In The Critic as Artist--arguably the most complete exploration of his aesthetic thinking, and certainly the most entertaining--Oscar Wilde harnesses his famous wit to demolish the supposed boundary between art and criticism. Subtitled Upon the Importance of Doing Nothing and Discussing Everything, the essay takes the form of a leisurely dialogue between two characters: Ernest, who insists upon Wilde's own belief in art's freedom from societal mandates and values, and a quizzical Gilbert. With his playwright's ear for dialogue, Wilde champions idleness and contemplation as prerequisites to artistic cultivation.
Beyond the well-known dictum of art for art's sake, Wilde's originality lays an argument for the equality of criticism and art. For him, criticism is not subject to the work of art, but can in fact precede it: the artist cannot create without engaging his or her critical faculties first. And, as Wilde writes, "To the critic the work of art is simply a suggestion for a new work of his own."The field of art and criticism should be open to the free play of the mind, but Wilde plays seriously, even prophetically.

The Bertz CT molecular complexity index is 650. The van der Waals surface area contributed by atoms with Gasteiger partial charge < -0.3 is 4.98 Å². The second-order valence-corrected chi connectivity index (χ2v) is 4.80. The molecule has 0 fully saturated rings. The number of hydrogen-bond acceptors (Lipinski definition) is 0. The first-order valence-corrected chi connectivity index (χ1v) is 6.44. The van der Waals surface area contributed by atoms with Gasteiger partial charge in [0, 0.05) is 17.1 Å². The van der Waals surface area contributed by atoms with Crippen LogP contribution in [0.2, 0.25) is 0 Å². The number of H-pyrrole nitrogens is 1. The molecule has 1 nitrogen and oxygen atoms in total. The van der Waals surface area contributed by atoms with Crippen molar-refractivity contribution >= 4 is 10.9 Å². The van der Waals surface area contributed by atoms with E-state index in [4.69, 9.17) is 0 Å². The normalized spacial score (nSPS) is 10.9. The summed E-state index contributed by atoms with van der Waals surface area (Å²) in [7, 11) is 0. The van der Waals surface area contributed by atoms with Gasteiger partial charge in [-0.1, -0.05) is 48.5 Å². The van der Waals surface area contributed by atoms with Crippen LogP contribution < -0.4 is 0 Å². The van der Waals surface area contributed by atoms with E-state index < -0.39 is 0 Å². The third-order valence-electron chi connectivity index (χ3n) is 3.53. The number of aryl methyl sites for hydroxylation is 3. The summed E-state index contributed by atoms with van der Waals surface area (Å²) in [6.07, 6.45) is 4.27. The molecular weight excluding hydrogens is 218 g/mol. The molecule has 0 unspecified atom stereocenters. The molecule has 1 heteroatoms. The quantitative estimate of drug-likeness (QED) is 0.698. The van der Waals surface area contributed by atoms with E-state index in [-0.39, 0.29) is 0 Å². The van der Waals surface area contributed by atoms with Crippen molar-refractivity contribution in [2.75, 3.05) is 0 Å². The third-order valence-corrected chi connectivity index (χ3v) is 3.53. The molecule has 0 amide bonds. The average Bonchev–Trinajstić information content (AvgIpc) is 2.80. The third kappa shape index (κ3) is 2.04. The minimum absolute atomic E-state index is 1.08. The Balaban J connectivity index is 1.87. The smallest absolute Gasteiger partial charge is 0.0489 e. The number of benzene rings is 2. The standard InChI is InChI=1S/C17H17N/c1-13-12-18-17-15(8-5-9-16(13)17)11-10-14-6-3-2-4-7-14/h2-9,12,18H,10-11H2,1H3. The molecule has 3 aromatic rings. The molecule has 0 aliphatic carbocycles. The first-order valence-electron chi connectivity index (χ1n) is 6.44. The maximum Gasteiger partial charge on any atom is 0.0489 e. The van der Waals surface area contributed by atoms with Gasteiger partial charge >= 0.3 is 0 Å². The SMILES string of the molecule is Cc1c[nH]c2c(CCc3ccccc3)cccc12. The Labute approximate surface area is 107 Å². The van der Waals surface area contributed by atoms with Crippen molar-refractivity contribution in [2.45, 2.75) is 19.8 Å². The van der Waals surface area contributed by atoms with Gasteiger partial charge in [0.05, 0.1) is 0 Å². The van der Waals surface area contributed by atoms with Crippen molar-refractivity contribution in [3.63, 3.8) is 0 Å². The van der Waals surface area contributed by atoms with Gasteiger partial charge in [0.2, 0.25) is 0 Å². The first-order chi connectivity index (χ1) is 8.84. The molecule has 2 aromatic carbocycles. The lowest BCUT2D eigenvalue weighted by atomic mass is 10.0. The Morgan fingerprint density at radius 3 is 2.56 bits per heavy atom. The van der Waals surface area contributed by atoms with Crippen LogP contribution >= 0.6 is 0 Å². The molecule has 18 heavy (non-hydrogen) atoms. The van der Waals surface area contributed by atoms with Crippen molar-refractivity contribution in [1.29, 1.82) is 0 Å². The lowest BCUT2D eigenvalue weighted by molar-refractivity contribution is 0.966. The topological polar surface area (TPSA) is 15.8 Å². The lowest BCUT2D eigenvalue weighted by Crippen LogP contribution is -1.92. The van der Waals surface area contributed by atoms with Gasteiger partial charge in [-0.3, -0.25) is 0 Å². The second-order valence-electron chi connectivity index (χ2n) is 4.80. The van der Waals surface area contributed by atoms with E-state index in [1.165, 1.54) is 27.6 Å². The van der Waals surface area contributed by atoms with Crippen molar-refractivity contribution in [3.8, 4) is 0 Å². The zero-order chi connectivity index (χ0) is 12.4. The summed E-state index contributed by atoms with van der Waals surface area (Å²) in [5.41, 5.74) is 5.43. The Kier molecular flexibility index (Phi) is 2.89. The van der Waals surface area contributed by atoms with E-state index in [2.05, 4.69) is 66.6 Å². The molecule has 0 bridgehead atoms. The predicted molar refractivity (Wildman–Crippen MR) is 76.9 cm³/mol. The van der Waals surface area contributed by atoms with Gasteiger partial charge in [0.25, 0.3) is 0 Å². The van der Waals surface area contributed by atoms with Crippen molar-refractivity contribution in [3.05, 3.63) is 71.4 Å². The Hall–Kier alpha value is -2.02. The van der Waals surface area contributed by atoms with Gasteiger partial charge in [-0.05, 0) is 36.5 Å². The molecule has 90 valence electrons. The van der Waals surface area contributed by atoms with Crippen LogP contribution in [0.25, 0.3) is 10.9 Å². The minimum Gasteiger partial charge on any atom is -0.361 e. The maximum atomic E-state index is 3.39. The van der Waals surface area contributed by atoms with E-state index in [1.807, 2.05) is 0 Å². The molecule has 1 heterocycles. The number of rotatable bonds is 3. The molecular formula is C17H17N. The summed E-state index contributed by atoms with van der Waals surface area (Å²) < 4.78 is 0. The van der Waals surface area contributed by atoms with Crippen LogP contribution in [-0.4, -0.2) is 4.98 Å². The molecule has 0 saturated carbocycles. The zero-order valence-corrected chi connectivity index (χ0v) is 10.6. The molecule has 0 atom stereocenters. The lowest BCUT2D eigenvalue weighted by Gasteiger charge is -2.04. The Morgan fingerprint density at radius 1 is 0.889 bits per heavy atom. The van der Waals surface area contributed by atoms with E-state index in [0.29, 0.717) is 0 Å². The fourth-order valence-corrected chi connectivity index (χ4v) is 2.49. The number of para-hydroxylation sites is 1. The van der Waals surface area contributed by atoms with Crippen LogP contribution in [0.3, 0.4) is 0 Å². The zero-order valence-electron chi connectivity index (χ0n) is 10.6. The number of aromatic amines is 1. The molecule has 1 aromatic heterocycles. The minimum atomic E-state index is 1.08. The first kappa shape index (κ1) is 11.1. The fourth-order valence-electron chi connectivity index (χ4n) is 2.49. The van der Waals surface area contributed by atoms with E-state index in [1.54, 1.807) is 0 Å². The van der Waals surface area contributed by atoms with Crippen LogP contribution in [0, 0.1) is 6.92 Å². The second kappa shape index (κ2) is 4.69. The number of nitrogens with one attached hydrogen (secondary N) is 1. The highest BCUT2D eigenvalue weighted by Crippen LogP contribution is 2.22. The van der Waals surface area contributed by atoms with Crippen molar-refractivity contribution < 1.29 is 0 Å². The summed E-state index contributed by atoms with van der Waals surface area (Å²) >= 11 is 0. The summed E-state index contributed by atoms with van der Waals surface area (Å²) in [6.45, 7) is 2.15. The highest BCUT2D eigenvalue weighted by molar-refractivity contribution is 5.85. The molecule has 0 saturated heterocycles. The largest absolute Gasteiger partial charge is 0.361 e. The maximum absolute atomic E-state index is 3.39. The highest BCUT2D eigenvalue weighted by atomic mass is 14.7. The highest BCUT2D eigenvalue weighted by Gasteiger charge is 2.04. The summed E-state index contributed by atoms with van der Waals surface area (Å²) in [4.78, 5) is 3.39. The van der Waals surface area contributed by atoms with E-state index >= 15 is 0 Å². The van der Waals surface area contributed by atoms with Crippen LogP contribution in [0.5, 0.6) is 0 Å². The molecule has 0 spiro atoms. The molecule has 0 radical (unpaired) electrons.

Writing in 1891, he foresaw that criticism would have an increasingly important role as the need to make sense of what we see increases with the complexities of modern life. It is only the fine perception and explication of beauty, Wilde suggests, that will allow us to create meaning, joy, empathy and peace out of the chaos of facts and reality. Oscar Wilde (1854-1900) was an Irish poet and playwright who became one of London's most popular writers in the early 1890s.
Though often controversial, his flair for journalism and nose for scandal ensured that he was widely read. His bold essays on aesthetic philosophy, collected in the volume Intentions (1891), remain important and influential meditations of the nature of art criticism itself.
|Formát||176 x 107 mm|